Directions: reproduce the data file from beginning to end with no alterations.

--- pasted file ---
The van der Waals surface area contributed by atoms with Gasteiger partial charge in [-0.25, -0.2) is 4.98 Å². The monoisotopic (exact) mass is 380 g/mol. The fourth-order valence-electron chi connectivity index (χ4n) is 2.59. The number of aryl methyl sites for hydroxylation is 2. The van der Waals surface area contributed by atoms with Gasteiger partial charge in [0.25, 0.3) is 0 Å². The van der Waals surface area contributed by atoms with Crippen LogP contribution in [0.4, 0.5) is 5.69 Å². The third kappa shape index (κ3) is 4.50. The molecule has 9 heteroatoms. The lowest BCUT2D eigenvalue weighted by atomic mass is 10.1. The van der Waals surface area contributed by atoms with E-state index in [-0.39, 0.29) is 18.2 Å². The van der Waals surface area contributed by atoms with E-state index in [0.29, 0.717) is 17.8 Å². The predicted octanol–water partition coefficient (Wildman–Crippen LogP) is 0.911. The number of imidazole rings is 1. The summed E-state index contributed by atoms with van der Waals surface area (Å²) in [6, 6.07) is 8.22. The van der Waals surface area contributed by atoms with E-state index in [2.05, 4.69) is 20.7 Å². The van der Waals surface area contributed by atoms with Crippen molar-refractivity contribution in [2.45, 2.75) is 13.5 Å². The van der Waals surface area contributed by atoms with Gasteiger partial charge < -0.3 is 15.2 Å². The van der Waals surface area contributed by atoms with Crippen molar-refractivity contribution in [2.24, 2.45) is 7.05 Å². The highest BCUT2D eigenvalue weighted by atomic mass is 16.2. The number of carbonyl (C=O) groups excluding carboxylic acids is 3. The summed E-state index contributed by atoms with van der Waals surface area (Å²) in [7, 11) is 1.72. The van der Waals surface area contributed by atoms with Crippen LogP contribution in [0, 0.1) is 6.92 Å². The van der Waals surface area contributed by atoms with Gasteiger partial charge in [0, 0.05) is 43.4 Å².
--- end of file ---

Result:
The van der Waals surface area contributed by atoms with Gasteiger partial charge in [-0.25, -0.2) is 4.98 Å². The monoisotopic (exact) mass is 380 g/mol. The fourth-order valence-electron chi connectivity index (χ4n) is 2.59. The number of aryl methyl sites for hydroxylation is 2. The van der Waals surface area contributed by atoms with Gasteiger partial charge in [0.25, 0.3) is 0 Å². The van der Waals surface area contributed by atoms with Crippen LogP contribution in [0.4, 0.5) is 5.69 Å². The third kappa shape index (κ3) is 4.50. The molecule has 9 heteroatoms. The lowest BCUT2D eigenvalue weighted by atomic mass is 10.1. The van der Waals surface area contributed by atoms with E-state index in [-0.39, 0.29) is 18.2 Å². The van der Waals surface area contributed by atoms with E-state index in [0.29, 0.717) is 17.8 Å². The predicted octanol–water partition coefficient (Wildman–Crippen LogP) is 0.911. The number of imidazole rings is 1. The summed E-state index contributed by atoms with van der Waals surface area (Å²) in [6, 6.07) is 8.22. The van der Waals surface area contributed by atoms with E-state index in [2.05, 4.69) is 20.7 Å². The van der Waals surface area contributed by atoms with Crippen molar-refractivity contribution in [2.45, 2.75) is 13.5 Å². The van der Waals surface area contributed by atoms with Gasteiger partial charge < -0.3 is 15.2 Å². The van der Waals surface area contributed by atoms with Crippen molar-refractivity contribution in [2.24, 2.45) is 7.05 Å². The highest BCUT2D eigenvalue weighted by atomic mass is 16.2. The number of carbonyl (C=O) groups excluding carboxylic acids is 3. The summed E-state index contributed by atoms with van der Waals surface area (Å²) in [7, 11) is 1.72. The van der Waals surface area contributed by atoms with Crippen LogP contribution in [0, 0.1) is 6.92 Å². The van der Waals surface area contributed by atoms with Gasteiger partial charge in [0, 0.05) is 43.4 Å².